The fundamentals of theoretical chemistry are straightforward. A molecule’s electrons and atomic nuclei interact via a Coulomb potential. Nuclei can usually be treated as stationary classical particles, and electrons can often be assumed to be nonrelativistic. Solving the Schrödinger equation thus yields a molecule’s electronic structure and energy, from which one can derive reaction energies, spectroscopic properties, and other aspects of chemical behavior.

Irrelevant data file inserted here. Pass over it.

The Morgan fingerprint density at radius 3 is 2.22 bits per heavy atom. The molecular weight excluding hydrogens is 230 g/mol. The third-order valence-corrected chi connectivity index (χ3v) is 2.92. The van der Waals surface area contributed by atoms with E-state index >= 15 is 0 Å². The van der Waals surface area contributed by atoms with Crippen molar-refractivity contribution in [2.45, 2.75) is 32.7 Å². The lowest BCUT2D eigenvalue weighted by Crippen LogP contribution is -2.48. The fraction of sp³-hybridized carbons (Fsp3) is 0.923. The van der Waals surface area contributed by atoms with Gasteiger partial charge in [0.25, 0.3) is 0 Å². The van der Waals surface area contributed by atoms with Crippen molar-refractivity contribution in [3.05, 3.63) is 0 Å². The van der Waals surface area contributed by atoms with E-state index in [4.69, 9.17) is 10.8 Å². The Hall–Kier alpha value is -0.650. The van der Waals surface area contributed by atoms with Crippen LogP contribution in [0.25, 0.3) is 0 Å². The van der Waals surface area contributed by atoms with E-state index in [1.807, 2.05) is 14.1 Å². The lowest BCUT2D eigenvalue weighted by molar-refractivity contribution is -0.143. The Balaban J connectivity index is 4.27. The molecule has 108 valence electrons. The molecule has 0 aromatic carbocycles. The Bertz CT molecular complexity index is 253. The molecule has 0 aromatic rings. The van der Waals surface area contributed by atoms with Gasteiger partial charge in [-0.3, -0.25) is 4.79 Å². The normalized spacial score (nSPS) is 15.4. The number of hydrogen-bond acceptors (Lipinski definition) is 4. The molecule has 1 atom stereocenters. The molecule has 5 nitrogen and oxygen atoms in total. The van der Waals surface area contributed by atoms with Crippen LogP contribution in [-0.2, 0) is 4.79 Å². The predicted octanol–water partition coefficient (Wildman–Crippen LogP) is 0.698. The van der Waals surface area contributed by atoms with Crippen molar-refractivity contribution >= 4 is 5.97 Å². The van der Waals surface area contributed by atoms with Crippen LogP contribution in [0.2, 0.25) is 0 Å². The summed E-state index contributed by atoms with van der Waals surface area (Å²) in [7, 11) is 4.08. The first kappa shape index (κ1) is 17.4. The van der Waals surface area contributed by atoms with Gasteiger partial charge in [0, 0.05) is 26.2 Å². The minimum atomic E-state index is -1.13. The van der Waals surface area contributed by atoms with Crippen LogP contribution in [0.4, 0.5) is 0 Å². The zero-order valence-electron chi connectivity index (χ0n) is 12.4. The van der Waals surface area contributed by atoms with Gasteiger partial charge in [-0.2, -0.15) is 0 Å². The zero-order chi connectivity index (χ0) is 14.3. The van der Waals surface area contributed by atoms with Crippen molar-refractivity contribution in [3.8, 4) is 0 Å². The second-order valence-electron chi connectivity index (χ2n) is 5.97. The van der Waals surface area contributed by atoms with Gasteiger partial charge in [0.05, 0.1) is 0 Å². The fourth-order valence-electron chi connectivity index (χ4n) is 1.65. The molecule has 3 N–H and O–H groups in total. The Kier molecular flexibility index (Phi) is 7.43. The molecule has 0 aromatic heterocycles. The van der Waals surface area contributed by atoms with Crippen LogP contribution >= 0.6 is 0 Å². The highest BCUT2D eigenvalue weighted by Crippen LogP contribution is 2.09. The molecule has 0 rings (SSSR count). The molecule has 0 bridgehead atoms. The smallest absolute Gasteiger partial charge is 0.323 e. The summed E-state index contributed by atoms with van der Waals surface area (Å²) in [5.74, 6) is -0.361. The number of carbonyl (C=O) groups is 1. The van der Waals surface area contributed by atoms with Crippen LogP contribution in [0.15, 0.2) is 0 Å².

But the many-electron Schrödinger equation is too difficult to solve exactly. Computational chemists must develop simplifications that sacrifice some accuracy for the sake of efficiency. One approach, suitable for especially large or dynamic systems, is to treat just part of the molecule quantum mechanically and to simulate the rest classically. For their pioneering work on those quantum–classical hybrid models, Martin Karplus, Michael Levitt, and Arieh Warshel were awarded the 2013 Nobel Prize in Chemistry, which will be covered in detail in the December issue of Physics Today...

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